"Mayor Bloomberg says congestion pricing will raise $390 million a year for mass transit, but that figure is nothing more than an educated guess," The Daily News reports.
Reviewing internal documents made available through a Freedom of Information Act request, the News finds that in January 2007 the Department of Transportation was developing a congestion-pricing "System [that] runs 346 days each year, capturing cars and trucks four times on every trip, processing 6,052,000 transactions each day. Each license plate costs 75 cents to read. The annual operating cost is $884,168,938, or 44.4% of total revenue."
But by April, after some tweaking to predicted costs, the numbers changed: "System runs 248 days each year, capturing cars and trucks two times on every trip, processing 2,796,000 transactions each day. Each license plate costs 15 cents to read. The annual operating cost is $232,640,000, or 35.2% of total revenue."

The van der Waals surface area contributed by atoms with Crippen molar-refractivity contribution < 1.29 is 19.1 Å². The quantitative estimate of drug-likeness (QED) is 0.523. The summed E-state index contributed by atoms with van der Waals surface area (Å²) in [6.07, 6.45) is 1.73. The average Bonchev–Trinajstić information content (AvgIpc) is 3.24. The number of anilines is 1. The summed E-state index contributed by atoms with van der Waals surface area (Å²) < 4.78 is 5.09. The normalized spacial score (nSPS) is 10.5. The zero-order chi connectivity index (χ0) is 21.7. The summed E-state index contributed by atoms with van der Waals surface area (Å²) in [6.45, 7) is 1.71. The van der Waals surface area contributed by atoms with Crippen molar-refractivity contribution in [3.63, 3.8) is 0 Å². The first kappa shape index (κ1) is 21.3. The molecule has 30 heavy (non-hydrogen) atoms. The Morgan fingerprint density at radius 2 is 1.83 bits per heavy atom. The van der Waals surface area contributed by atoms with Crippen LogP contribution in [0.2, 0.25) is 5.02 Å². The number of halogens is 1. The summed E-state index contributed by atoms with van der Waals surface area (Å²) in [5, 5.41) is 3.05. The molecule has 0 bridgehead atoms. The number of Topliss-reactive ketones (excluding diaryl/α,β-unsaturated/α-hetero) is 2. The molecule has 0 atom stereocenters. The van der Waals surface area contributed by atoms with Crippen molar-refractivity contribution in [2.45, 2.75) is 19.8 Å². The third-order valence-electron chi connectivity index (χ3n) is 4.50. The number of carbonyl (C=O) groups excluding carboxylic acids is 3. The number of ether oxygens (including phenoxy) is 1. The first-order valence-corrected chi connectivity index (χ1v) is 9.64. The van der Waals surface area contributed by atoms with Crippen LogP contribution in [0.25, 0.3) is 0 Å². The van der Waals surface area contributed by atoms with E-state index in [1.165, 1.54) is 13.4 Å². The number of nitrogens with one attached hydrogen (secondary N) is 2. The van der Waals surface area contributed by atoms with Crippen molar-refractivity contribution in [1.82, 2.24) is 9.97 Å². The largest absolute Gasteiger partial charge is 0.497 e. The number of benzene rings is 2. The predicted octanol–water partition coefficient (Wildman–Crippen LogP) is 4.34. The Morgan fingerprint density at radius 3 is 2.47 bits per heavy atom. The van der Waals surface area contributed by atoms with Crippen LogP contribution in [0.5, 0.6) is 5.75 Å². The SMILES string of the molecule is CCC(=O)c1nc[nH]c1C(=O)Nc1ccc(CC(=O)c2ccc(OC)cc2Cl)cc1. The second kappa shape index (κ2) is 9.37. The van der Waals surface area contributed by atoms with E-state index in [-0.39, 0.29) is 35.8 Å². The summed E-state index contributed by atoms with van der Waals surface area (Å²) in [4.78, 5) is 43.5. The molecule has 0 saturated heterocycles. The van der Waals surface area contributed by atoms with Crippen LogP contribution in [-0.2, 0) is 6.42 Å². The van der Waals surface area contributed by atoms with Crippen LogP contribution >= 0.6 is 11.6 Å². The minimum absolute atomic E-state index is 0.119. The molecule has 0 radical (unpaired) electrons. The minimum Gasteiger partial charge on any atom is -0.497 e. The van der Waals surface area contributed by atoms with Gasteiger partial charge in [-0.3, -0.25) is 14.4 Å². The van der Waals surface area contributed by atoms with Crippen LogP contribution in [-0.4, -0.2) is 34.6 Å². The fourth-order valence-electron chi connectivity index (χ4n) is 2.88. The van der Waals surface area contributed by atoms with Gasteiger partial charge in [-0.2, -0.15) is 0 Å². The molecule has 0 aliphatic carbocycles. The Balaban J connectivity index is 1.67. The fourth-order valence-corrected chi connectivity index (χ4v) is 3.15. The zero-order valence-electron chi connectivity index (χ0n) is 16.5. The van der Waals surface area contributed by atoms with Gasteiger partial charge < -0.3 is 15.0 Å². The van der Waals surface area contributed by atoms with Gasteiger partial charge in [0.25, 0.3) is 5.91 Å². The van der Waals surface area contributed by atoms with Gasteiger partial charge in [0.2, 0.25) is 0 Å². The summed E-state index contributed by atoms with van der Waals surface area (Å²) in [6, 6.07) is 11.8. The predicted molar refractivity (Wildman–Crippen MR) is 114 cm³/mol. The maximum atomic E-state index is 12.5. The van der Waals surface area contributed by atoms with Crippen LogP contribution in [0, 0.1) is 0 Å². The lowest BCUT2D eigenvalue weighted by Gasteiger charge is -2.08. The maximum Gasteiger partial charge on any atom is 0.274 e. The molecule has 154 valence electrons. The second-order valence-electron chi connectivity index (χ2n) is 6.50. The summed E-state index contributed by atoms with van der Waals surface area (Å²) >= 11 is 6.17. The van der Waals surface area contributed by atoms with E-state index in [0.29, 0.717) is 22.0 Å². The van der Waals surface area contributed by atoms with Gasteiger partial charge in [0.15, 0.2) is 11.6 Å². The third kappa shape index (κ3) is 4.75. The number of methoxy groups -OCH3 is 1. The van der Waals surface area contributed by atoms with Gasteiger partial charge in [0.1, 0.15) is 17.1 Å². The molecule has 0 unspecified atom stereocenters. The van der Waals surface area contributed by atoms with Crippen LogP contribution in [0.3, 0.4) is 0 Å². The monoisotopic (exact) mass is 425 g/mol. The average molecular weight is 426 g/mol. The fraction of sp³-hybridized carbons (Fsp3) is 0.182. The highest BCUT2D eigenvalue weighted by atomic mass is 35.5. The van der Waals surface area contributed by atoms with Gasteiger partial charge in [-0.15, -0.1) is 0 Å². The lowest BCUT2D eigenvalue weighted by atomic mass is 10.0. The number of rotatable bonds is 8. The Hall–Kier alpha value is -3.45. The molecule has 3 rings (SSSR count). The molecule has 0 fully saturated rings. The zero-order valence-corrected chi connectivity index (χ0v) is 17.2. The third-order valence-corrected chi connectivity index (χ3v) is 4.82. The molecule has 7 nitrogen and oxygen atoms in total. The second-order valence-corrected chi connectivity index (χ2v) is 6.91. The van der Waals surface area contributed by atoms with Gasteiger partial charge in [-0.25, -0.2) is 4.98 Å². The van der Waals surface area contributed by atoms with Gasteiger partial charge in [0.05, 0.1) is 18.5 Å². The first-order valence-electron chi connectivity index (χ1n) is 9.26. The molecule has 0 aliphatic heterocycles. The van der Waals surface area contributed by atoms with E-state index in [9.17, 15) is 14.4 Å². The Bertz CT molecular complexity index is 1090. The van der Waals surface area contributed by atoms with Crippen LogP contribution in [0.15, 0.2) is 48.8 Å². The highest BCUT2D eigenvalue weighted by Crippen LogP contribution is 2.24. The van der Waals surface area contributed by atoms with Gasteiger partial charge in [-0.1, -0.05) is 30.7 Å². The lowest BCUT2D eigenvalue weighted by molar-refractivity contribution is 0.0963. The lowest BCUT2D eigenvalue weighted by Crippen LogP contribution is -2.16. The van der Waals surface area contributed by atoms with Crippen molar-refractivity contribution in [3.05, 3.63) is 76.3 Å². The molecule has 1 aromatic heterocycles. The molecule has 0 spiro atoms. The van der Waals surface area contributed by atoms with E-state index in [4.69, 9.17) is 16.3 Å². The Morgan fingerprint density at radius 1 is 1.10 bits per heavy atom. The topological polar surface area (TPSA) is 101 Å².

In London, operational costs consumed nearly two-thirds of the system's revenue in its first year. Afterward the toll was raised to $16 from $10. By nature governmental programs cost more to run than anticipated -- New York's especially. The News therefore notes that Bloomberg's estimated $390 million in new MTA revenue can't be counted on: "While the mayor's plan assumes it will cost $232 million a year to operate the system, just two little tweaks in the model -- four sensors per trip, and 75 cents to read a license plate -- would raise the cost to $685 million per year, leaving nothing for mass transit."
Meanwhile, Richard Lipsky at the Neighborhood Retail Alliance says Bloomberg's prediction that congestion pricing will ease traffic volume 6.3 percent seems to have been pulled from thin air.